Archie Andrews, Betty Cooper, and Veronica Lodge. It’s the quintessential love triangle, a touchstone for comics and, arguably, the greater western canon. It’s the template for so many great and infuriating triangles, from Jean, Scott, and Logan to Buffy, Angel, and Spike. I mean, Jean even has red hair! The dynamic’s been in place for so long that it’s easy to forget it wasn’t always in play. In Mark Waid and Fiona Staples’ modern revamp, the triangle is a broken line. Veronica is conspicuously absent from this opening chapter (as well as the included reprint of Archie and Betty’s first appearance in 1941’s Pep Comics #22). Not only that, but Archie and Betty have just split up in the wake of what their peers are calling “the lipstick incident.”
No, we don’t know what that entails yet, and we may never get the full story. What matters is that Archie and Betty are on the rocks, and the Lodge family are still the stuff of rumor and speculation.
This makes for a fascinating new status quo with some interesting implications for the series’ future, both immediate and ongoing. Even if Betty and Archie were always depicted as first loves, the zeitgeist has long seen Veronica as an equal and consistent node in that triangle. And I know she’d never forgive me for referring to her as a node. But it’s true. Now Betty’s place as the girl next door is underscored, and Veronica remains a coming dread. It’s also interesting to see how the supporting cast reacts to the breakup, a Greek chorus commenting on an instability in the high school ecosystem. Betty and Achie are the It couple, and as Kevin asks, “If they can break up, what hope do Maria or Sheila or any of us have for everlasting love?”
This poses a shift. After preview pages for this issue debuted, a colleague expressed frustration that the dynamic hadn’t really changed, that everyone in Riverdale seemed to still be in love with Archie Andrews. Judging solely by the released concert scene, with Kevin, Sheila, and Maria watching Archie’s guitar solo in seeming lust and awe, I could certainly understand that conclusion. In the full context of the story, however, something a little more complex is in the offing. The gang (or most of it) is scheming to get their power couple back together, all out of that youthful drive to secure some order in the chaos of teenage life.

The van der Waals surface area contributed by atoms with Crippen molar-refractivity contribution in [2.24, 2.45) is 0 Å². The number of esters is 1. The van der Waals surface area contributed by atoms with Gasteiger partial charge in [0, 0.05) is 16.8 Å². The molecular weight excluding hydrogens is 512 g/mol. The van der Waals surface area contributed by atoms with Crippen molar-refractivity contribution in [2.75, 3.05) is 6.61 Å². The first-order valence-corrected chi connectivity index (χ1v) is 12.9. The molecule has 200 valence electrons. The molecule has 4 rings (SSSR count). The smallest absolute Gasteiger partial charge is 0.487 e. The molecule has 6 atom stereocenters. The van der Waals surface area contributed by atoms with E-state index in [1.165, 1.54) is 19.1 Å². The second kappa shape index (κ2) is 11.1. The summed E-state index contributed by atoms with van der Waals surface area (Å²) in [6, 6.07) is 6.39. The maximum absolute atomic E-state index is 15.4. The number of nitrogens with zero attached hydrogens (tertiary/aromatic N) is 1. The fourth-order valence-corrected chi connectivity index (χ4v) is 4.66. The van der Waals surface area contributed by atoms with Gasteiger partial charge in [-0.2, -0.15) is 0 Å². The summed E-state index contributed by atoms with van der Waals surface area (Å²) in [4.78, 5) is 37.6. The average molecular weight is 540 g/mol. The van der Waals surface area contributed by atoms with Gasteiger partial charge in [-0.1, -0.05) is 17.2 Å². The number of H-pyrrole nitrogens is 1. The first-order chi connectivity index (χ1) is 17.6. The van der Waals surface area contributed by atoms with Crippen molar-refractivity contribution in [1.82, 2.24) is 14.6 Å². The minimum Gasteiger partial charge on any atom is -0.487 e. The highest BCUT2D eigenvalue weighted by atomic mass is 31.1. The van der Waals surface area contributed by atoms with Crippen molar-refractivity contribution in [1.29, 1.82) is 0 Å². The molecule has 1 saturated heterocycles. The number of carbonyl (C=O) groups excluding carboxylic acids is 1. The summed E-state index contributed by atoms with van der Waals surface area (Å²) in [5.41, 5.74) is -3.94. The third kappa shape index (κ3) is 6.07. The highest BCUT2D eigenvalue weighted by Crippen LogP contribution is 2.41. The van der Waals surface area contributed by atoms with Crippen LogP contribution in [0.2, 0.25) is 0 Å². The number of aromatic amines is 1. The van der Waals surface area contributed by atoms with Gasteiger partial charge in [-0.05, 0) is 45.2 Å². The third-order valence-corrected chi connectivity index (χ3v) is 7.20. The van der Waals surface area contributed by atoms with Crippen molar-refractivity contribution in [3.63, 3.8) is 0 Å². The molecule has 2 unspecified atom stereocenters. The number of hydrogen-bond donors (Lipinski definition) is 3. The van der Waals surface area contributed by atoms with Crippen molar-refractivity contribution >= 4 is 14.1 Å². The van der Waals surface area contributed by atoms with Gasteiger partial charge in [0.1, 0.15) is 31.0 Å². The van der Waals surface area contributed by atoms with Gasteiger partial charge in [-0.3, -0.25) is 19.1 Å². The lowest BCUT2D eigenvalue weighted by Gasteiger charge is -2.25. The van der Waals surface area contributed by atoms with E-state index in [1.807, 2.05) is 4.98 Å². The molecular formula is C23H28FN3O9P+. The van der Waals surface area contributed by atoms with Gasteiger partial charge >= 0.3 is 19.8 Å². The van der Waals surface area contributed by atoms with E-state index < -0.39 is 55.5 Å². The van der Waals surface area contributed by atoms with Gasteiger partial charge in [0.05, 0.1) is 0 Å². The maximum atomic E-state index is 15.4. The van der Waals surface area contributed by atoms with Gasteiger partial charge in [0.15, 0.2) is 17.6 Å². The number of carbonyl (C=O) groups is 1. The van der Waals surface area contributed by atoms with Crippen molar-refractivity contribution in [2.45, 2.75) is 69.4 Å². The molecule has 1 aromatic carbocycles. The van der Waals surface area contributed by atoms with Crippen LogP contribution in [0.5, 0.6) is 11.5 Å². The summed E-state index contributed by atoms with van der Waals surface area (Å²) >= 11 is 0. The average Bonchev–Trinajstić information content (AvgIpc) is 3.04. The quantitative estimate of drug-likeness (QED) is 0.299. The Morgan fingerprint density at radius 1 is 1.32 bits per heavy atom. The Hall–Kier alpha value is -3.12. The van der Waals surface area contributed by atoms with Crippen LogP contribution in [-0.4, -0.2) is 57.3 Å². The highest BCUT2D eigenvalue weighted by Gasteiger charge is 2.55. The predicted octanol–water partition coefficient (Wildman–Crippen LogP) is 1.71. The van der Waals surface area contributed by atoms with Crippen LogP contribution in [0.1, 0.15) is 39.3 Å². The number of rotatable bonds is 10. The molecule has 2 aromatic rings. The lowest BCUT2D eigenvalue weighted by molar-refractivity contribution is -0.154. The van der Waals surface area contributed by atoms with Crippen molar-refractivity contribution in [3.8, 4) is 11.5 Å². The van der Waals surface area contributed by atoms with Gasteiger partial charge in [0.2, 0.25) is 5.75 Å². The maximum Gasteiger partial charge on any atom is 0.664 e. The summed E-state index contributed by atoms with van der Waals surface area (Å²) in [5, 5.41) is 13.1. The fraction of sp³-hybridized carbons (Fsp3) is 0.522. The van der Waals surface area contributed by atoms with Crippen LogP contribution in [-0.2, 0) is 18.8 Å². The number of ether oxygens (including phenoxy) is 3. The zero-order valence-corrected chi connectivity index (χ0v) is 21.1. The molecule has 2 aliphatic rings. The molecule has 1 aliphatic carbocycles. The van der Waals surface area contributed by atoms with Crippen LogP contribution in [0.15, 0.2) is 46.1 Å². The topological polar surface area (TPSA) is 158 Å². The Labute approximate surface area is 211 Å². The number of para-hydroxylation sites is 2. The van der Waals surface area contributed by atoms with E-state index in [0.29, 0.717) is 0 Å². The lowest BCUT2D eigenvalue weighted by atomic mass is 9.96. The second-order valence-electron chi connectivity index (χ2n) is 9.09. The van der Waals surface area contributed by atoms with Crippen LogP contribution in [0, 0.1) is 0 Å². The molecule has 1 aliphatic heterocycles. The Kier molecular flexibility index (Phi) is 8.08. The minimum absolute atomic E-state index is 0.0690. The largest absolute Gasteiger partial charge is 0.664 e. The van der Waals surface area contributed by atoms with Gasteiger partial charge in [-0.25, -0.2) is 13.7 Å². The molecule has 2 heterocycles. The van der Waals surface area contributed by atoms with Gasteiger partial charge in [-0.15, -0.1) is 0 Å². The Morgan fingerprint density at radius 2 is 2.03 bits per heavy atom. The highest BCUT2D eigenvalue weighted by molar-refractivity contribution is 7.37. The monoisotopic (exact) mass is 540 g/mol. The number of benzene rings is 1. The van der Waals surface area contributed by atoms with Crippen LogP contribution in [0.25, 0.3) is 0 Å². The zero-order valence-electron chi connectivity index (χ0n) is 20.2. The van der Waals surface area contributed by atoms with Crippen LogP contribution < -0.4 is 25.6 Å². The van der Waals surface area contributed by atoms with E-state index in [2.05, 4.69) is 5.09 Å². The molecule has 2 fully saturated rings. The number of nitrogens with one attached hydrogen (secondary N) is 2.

At this stage in the game, we’re not looking at the problematic story of an everyman teenager inexplicably beloved by every girl in town and unable or unwilling to make a choice. Right now, we’re looking at a story about bringing balance to the Force. It’s as much about Archie as it is about Archie and Betty and their classmates and how they all view each other. There’s a lot of potential for teenage anthropology and sociology here. And Staples is particularly masterful at showcasing the hyperbole and melodrama of sudsy high school drama, from the pained expressions and slumped shoulders that used to drive my parents insane (sometimes by design), to the posture and gate of affection, apathy, and angst.
Now, before we get to the real star of the issue, let’s talk about Archie some more.
Ever since the variant covers started trickling in, my Oh, Comics! co-host Preeti has been vying for Archie’s class ring, to be ushered from hop to jalopy across cool, dark quads, his varsity jacket draped over her shoulders. The woman who once postponed a recording to finish a bubbly Coca-Cola float now endeavors to plunk a second straw in her malted for America’s favorite ginger. “Preeti Andrews” in tight, practiced script tattooed across her Trapper Keeper. #HotArchie in delicately brushed Wite-Out on the suede of her JanSport Right Pack. A thousand cootie catchers whose myriad combinations lead only to Riverdale.